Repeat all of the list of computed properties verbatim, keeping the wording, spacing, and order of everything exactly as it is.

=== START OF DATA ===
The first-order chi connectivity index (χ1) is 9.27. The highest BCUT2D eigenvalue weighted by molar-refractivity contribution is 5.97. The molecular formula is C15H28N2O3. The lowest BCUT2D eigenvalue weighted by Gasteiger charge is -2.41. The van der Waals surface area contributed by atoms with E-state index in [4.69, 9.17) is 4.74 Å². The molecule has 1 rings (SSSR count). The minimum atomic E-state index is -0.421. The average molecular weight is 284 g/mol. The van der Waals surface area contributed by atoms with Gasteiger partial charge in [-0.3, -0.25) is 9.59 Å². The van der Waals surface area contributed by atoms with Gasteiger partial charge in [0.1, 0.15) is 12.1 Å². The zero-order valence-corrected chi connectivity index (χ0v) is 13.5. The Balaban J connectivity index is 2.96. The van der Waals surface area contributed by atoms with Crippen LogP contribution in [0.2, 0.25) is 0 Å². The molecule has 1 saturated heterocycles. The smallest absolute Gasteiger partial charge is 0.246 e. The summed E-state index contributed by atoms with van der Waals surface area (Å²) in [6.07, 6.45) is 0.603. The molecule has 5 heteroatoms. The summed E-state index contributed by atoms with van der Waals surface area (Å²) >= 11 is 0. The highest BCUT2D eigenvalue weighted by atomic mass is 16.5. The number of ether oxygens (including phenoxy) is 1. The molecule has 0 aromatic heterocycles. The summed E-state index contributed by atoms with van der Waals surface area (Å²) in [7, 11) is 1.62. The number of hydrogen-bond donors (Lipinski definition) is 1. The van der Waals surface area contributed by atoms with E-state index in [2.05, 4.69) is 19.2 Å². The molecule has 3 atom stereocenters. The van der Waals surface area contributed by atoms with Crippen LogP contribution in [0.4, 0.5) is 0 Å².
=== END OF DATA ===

The first-order chi connectivity index (χ1) is 9.27. The highest BCUT2D eigenvalue weighted by molar-refractivity contribution is 5.97. The molecular formula is C15H28N2O3. The lowest BCUT2D eigenvalue weighted by Gasteiger charge is -2.41. The van der Waals surface area contributed by atoms with E-state index in [4.69, 9.17) is 4.74 Å². The molecule has 1 rings (SSSR count). The minimum atomic E-state index is -0.421. The average molecular weight is 284 g/mol. The van der Waals surface area contributed by atoms with Gasteiger partial charge in [-0.3, -0.25) is 9.59 Å². The van der Waals surface area contributed by atoms with Gasteiger partial charge in [0.1, 0.15) is 12.1 Å². The zero-order valence-corrected chi connectivity index (χ0v) is 13.5. The Balaban J connectivity index is 2.96. The van der Waals surface area contributed by atoms with Crippen LogP contribution in [0.2, 0.25) is 0 Å². The molecule has 1 saturated heterocycles. The smallest absolute Gasteiger partial charge is 0.246 e. The summed E-state index contributed by atoms with van der Waals surface area (Å²) in [6.07, 6.45) is 0.603. The molecule has 5 heteroatoms. The summed E-state index contributed by atoms with van der Waals surface area (Å²) >= 11 is 0. The highest BCUT2D eigenvalue weighted by atomic mass is 16.5. The number of ether oxygens (including phenoxy) is 1. The molecule has 0 aromatic heterocycles. The summed E-state index contributed by atoms with van der Waals surface area (Å²) in [7, 11) is 1.62. The number of hydrogen-bond donors (Lipinski definition) is 1. The van der Waals surface area contributed by atoms with E-state index in [2.05, 4.69) is 19.2 Å². The molecule has 3 atom stereocenters. The van der Waals surface area contributed by atoms with Crippen LogP contribution in [0.4, 0.5) is 0 Å².